The scientists at the Lacombe Research Centre are busy working to improve Canada’s agriculture industry with their work on innovative technology and processing techniques.
There are between 70 and 80 professionals who contribute to the work of this institute.
Recently, studies have been on such topics as plant fertilizing techniques to reduce weed growth and revolutionary technology to analyze meat quality.
“What is interesting is the collaborative approach that the scientists have taken. In the same team, you’ll see a weeds specialist, a soil specialist, a classical economist, an entomologist – and they come up with recommendations,” said Dr. Francois Eudes, acting director for research development and technology with Agriculture and Agri-Foods Canada.
A recent example of the product of this collaboration is a new fertilizing technique that will allow desired products to grow without weeds having access to the fertilizers. The goal of this research is to help farmers yield better crops while using less pesticide and fertilizing crops more efficiently.
“For example, seeds of weeds that have shed on the surface of the soil capture fertilizers and start to grow aggressively. With fertilizer supplies, researchers realized they could apply less and put it right into the soil where the crop seed is seeded. That way, a plant is germinated and has a chance to grow and the weeds do not have access to the fertilizer,” said Eudes.
This practice will reduce the use of herbicides, which carries obvious environmental benefits.
However, there are also economic interests behind this practice.
By using less fertilizer and applying it directly to the desired seeds, crops can grow more quickly and better which results in a better yield and more product available for farmers.
“Researchers compared different management practices. They look at the seed density, the depth of seeding and the establishment of genotype effect so that essentially they can come up with the best practices that would reduce costs for farmers in managing their crops.”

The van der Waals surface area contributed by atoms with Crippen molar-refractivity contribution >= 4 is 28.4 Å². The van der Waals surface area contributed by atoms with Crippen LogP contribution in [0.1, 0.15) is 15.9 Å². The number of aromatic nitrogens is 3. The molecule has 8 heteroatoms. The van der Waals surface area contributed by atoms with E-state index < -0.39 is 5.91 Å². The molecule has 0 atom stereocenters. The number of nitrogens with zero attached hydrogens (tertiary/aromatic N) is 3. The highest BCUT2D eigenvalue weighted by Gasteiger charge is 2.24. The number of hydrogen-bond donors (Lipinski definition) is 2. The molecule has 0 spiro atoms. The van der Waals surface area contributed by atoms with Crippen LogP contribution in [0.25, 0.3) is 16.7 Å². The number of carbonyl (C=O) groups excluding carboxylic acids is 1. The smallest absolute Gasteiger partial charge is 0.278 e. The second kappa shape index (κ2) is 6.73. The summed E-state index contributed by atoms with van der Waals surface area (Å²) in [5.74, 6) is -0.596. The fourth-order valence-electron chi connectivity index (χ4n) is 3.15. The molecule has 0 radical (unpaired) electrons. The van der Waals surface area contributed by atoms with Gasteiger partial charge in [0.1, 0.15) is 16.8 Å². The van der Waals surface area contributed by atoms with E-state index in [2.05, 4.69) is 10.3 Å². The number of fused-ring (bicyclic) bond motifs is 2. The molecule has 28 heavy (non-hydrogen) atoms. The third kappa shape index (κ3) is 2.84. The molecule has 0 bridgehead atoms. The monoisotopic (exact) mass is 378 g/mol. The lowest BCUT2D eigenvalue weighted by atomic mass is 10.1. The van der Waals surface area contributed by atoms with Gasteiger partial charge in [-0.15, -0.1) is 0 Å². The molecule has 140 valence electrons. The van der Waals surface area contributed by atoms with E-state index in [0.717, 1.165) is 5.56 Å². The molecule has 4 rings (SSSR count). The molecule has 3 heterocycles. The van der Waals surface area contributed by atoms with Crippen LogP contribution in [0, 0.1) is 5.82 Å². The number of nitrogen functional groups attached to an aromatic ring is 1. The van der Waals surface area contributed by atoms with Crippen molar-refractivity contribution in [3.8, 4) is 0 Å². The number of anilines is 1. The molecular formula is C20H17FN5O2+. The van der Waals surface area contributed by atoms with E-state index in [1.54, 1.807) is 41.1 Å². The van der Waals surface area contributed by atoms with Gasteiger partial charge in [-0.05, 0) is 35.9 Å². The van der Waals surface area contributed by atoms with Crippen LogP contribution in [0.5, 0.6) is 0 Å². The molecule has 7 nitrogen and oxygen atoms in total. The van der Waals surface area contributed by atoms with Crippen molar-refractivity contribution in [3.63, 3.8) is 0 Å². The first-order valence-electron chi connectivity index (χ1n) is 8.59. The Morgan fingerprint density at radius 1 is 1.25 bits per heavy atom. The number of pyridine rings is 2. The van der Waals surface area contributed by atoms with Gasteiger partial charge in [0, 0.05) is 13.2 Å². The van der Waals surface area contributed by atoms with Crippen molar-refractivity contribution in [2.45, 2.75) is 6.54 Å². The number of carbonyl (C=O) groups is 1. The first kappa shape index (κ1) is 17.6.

The research done at the Lacombe facility is tested in a variety of growth environments so that farmers across Canada can utilize the data gathered at this facility.
Eudes explained that all of the research done at the Lacombe facility must align with provincial and federal priorities and, “Must consider the adoption of these types of sciences in the industry.” He also said that each project is extensively peer reviewed by scientists in universities, other federal research facilities and even scientists outside of Canada.
Eudes said that this practice helps ensure that the projects and research at the facility are worthwhile and generally considered by professionals to be helpful to the industry.
The Lacombe facility works on both crop and meat production studies.
The crop aspect of research includes topics such as environmentally-friendly farming techniques, soil and crop management services and developing grain varieties that have better resistance to disease.
The meat production and research focuses on issues such as reducing contamination, determining and maintaining quality levels, developing strategies to improve food storage, production and safety and finding new ways to raise livestock.
“This is the only federal centre looking at the meat quality and they do something I find very neat.
“Right now, if you look at the way livestock is processed going into a slaughterhouse there is no way to determine difference in quality until the meat is processed,” explained Eudes.
“There are questions about how we could rapidly identify and maybe differentiate between grades of cattle. These scientists are looking at infrared technology or non-invasive technology such as NIR, where there is no physical contact with the meat, which is important because you don’t want any contamination.”
This technology is not currently used and is still being researched, developed and constructed. What would happen is an indirect measurement would take place with the use of infrared technology that would assess meats based on things such as fat content, degree of marbling and maturity.
“They are making really great progress in the use of this technology for indirect measurement on the quality of the meat – especially when it comes to fat content. It would help in an effort to provide a differentiation between our beef and international market beef.”
Eudes said that the researchers at Lacombe are a crucial part of a network of scientists and professionals in the agriculture industry.
“I can assure you that all the personnel working at the Lacombe Research Centre are very proud of the work they do and their contribution to the industry,” he said.